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With two games left, an entire Connecticut HS staff quit, forcing the school to scramble to save a season


Following an ongoing argument with a parent, and a string of events that followed, first year head coach Nick D'Angelo and his entire coaching staff at Coginchaug Regional HS (CT) quit last Tuesday citing "a hostile environment and false accusations" by dissatisfied parents and players.

There are a few different versions of what led up to this debacle.

According to the Middletown Press, after one of their games earlier this month, D'Angelo made the decision to reprimand a player and that decision led to a handful of seniors quitting, and parents showing up in the athletic director's office with complaints about how the program was being run. Fox61 has a slightly different version, saying that the situation came to a head when a parent was shouting obscenities at D'Angelo from the stands. A nearby parent asked that he refrain from using that kind of language around his children, and that incited a fight that a player ended up getting involved in. D'Angelo then made the decision to suspend that player for two games, and that set off the chain of events that the Middletown Press reported.

The school then informed D'Angelo that they would have to suspend him and conduct an investigation into the complaints, and it was then that D'Angelo told the administration that he'd rather resign.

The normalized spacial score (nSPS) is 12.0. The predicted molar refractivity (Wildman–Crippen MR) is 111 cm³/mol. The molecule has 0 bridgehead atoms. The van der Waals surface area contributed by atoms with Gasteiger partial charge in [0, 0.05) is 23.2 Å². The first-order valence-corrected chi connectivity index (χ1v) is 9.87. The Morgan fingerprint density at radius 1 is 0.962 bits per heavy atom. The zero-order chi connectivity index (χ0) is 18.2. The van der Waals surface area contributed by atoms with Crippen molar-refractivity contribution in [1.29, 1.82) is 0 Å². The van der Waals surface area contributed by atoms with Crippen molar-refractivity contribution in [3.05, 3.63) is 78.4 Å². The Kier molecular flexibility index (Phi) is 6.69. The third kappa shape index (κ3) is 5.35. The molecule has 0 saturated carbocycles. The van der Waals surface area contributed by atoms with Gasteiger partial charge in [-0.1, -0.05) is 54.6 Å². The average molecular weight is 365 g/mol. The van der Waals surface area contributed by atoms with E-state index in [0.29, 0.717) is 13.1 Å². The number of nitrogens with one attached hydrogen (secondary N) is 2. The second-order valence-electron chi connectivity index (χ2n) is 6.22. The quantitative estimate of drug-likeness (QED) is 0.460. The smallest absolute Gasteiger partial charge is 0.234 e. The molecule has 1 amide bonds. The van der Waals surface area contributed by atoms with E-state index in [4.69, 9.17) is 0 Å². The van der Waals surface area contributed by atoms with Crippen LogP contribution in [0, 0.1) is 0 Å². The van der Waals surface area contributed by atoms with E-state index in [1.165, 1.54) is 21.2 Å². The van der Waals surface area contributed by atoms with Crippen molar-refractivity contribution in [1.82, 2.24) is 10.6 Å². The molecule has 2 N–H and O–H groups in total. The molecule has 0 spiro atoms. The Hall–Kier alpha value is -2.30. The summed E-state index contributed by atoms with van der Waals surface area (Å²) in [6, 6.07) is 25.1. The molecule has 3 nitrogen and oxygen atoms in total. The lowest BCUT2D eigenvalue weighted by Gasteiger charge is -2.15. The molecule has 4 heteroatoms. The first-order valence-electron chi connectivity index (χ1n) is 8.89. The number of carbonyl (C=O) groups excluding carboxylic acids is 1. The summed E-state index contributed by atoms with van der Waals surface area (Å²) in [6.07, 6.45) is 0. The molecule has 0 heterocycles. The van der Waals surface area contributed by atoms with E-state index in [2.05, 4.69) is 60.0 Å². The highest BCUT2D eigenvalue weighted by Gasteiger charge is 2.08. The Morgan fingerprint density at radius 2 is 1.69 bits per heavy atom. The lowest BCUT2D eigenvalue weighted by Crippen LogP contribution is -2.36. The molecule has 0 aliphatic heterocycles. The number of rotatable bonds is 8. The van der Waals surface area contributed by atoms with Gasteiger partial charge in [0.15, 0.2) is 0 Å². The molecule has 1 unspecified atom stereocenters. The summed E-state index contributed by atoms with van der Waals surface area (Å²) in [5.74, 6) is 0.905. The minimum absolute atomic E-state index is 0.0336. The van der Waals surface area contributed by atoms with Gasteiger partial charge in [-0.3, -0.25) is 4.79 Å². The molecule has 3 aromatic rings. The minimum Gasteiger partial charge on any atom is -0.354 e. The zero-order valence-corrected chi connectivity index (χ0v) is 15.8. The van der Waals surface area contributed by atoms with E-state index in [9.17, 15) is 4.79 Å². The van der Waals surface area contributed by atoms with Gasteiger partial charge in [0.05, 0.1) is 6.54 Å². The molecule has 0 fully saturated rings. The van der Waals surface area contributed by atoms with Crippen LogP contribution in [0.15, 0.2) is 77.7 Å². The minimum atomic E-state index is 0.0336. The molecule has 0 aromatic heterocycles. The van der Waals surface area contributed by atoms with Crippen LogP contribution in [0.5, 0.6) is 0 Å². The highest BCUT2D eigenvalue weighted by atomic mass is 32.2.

Normally that's just the type of news that makes its way onto The High School Scoop page when it happens to end the season, but this situation is a little different.

Without a head coach, or coaching staff, the team was forced to forfeit their game on the 14th, and they still had one game left.

Superintendent Kathryn Veronesi, athletic director Nick Barbieri and the rest of the school administration banded together to put together a quality staff under some very adverse conditions just so the kids had a staff in place to play their last game. The staff will be led by interim head coach David DeRita, who is a former coach of a youth football team in the area.

“The priority in moving forward is to have the athletes complete their season safely with a skilled coaching staff,” Veronesi wrote in a letter to the community, which also pointed out that several area coaches came forward offering their help so that the kids could finish up their season on the right note.

I think that we can all agree that there's a time and place for taking a stand for something you're passionate about, but leaving a bunch of innocent kids that have worked their tail off all season doesn't seem like one of those times to me. My hats go off to those area coaches that wanted to help out and do right for the kids.

Read more on the situation here, and here.